The World Today for June 11, 2020
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NEED TO KNOW
Iranian oil tankers recently docked in Venezuela in defiance of American sanctions on both countries to prevent the transfer of fuel.
The situation is ironic, say analysts. Venezuela has the world’s largest oil reserves, but mismanagement of the economy has resulted in fuel shortages that have compelled the Latin American nation to reach out to Iran for help.
American leaders said they were monitoring the situation closely, but Venezuelan President Nicolás Maduro didn’t appear to care that he was ratcheting up tensions.
“Two revolutionary peoples who will never kneel down before North American imperialism,” Maduro said in televised state address covered by the BBC. “Venezuela and Iran both want peace. We have the right to trade freely.”
The semi-official Iranian news agency Tasnim wrote that the shipments were a “smack in the face for the administration of Donald Trump,” reported Israel Hayom.
One might argue that Maduro is foolish to risk a confrontation with the US. But he and his people are desperate. Spiraling inflation, food shortages and an exodus of Venezuelans to neighboring countries have spurred street protests and police crackdowns for years.
Now, amid a worldwide pandemic, the country’s beleaguered healthcare system won’t be able to prevent a catastrophe as the coronavirus spreads, said Human Rights Watch.
Maduro is also fighting for his political survival, Agence France-Presse explained. Recently, his attorney general asked the Venezuelan Supreme Court to declare opposition leader Juan Guaido’s party a “terrorist organization” after a failed sea invasion by mercenaries, including two retired American soldiers.
The US and around 50 other countries recognize Guaido as the country’s interim president, citing Venezuelan laws that call into question whether Maduro truly won a 2018 election. In addition to Iran, China and Russia support Maduro.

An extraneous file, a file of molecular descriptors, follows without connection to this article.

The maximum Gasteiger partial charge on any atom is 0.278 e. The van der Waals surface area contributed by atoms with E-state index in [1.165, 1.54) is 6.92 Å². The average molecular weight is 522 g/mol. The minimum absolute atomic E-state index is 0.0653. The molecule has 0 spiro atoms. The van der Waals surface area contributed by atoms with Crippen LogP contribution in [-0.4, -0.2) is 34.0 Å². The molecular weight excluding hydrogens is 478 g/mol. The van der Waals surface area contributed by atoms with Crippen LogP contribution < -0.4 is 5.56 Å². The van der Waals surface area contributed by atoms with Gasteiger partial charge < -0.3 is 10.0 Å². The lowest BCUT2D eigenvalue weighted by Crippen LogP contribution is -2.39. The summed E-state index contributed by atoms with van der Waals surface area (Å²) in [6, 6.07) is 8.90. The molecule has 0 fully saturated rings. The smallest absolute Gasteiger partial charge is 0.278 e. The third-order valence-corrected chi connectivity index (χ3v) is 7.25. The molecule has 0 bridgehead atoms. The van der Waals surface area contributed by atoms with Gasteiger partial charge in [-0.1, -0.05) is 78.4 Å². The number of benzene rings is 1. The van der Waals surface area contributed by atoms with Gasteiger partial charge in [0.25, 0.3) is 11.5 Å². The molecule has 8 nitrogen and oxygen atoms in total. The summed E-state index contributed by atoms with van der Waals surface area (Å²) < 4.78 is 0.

The Iranians might be seeking revenge for the humiliating death of Qassem Soleimani, the Iranian military commander killed in a US drone strike in Iraq early this year, wrote Foreign Policy. If the US wants to undermine Iranian influence on its neighbors, Iran can do the same to American influence in its backyard, the theory goes.
Such moves might put pressure on the US to take rash action that might play into the hands of critics of America or compel the White House to consider détente as a more useful reaction, Business Insider added.
The old grudges are returning the situation back to normal. But it’s a new normal.
WANT TO KNOW
A Growing Fire
German Foreign Minister Heiko Maas expressed “serious and honest concern” over Israel’s plan to annex parts of the West Bank next month, Haaretz reported.
During a visit to Israel Wednesday, Maas met with high-ranking officials, including Defense Minister Benny Gantz and Prime Minister Benjamin Netanyahu.
Maas argued that the plan would violate international law. He reiterated that Germany supports a two-state solution and the resumption of peace talks.
Netanyahu recently announced that his government will begin annexing parts of the occupied West Bank and the Jordan Valley on July 1.
The move has been met with fierce opposition by Palestinians, much of the international community, as well as Israeli settlers in the occupied territory.
Meanwhile, on Tuesday, Israel’s Supreme Court dealt a blow to Netanyahu’s plan when it rejected a 2017 law that would retroactively legalize about 4,000 settler homes built on privately-owned Palestinian land in the West Bank.
The court said that the legislation would legalize “unlawful acts perpetrated by one specific population” – Jewish settlers – “while harming the rights of another,” the Palestinians, the New York Times reported.
What Goes Around…
Burundian President Pierre Nkurunziza, who ignored the threat of the novel coronavirus and allowed both sporting events and an election to take place during the pandemic, died of an illness suspected to be COVID-19, the Guardian reported.
On Tuesday, officials in Burundi had announced that Nkurunziza had died of a “heart attack” at the age of 55.